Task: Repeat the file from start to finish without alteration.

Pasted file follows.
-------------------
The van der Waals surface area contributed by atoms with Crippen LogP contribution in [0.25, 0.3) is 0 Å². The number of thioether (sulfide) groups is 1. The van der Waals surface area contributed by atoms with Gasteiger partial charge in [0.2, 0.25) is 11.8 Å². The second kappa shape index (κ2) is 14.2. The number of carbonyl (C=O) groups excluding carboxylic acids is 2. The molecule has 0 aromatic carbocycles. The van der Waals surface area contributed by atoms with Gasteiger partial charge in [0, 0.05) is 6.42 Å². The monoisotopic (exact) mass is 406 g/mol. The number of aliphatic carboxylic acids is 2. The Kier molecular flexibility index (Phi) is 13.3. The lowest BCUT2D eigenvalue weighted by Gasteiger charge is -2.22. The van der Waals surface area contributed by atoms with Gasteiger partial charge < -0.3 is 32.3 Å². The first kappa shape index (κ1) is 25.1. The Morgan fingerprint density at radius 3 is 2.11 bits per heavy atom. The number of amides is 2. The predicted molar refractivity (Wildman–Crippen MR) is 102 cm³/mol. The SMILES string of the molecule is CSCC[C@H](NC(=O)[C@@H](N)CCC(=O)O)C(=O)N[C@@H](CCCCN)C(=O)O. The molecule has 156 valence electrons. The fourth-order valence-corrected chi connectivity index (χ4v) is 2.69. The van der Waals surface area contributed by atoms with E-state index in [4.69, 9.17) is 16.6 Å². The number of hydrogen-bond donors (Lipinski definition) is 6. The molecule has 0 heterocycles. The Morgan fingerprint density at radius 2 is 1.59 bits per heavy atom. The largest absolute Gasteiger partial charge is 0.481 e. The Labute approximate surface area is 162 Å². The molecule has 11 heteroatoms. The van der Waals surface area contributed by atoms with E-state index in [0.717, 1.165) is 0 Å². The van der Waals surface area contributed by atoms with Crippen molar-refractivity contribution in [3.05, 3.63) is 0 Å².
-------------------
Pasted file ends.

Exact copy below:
The van der Waals surface area contributed by atoms with Crippen LogP contribution in [0.25, 0.3) is 0 Å². The number of thioether (sulfide) groups is 1. The van der Waals surface area contributed by atoms with Gasteiger partial charge in [0.2, 0.25) is 11.8 Å². The second kappa shape index (κ2) is 14.2. The number of carbonyl (C=O) groups excluding carboxylic acids is 2. The molecule has 0 aromatic carbocycles. The van der Waals surface area contributed by atoms with Gasteiger partial charge in [0, 0.05) is 6.42 Å². The monoisotopic (exact) mass is 406 g/mol. The number of aliphatic carboxylic acids is 2. The Kier molecular flexibility index (Phi) is 13.3. The lowest BCUT2D eigenvalue weighted by Gasteiger charge is -2.22. The van der Waals surface area contributed by atoms with Gasteiger partial charge < -0.3 is 32.3 Å². The first kappa shape index (κ1) is 25.1. The Morgan fingerprint density at radius 3 is 2.11 bits per heavy atom. The number of amides is 2. The predicted molar refractivity (Wildman–Crippen MR) is 102 cm³/mol. The SMILES string of the molecule is CSCC[C@H](NC(=O)[C@@H](N)CCC(=O)O)C(=O)N[C@@H](CCCCN)C(=O)O. The molecule has 156 valence electrons. The fourth-order valence-corrected chi connectivity index (χ4v) is 2.69. The van der Waals surface area contributed by atoms with E-state index in [4.69, 9.17) is 16.6 Å². The number of hydrogen-bond donors (Lipinski definition) is 6. The molecule has 0 heterocycles. The Morgan fingerprint density at radius 2 is 1.59 bits per heavy atom. The largest absolute Gasteiger partial charge is 0.481 e. The Labute approximate surface area is 162 Å². The molecule has 11 heteroatoms. The van der Waals surface area contributed by atoms with E-state index in [0.717, 1.165) is 0 Å². The van der Waals surface area contributed by atoms with Crippen molar-refractivity contribution in [3.05, 3.63) is 0 Å².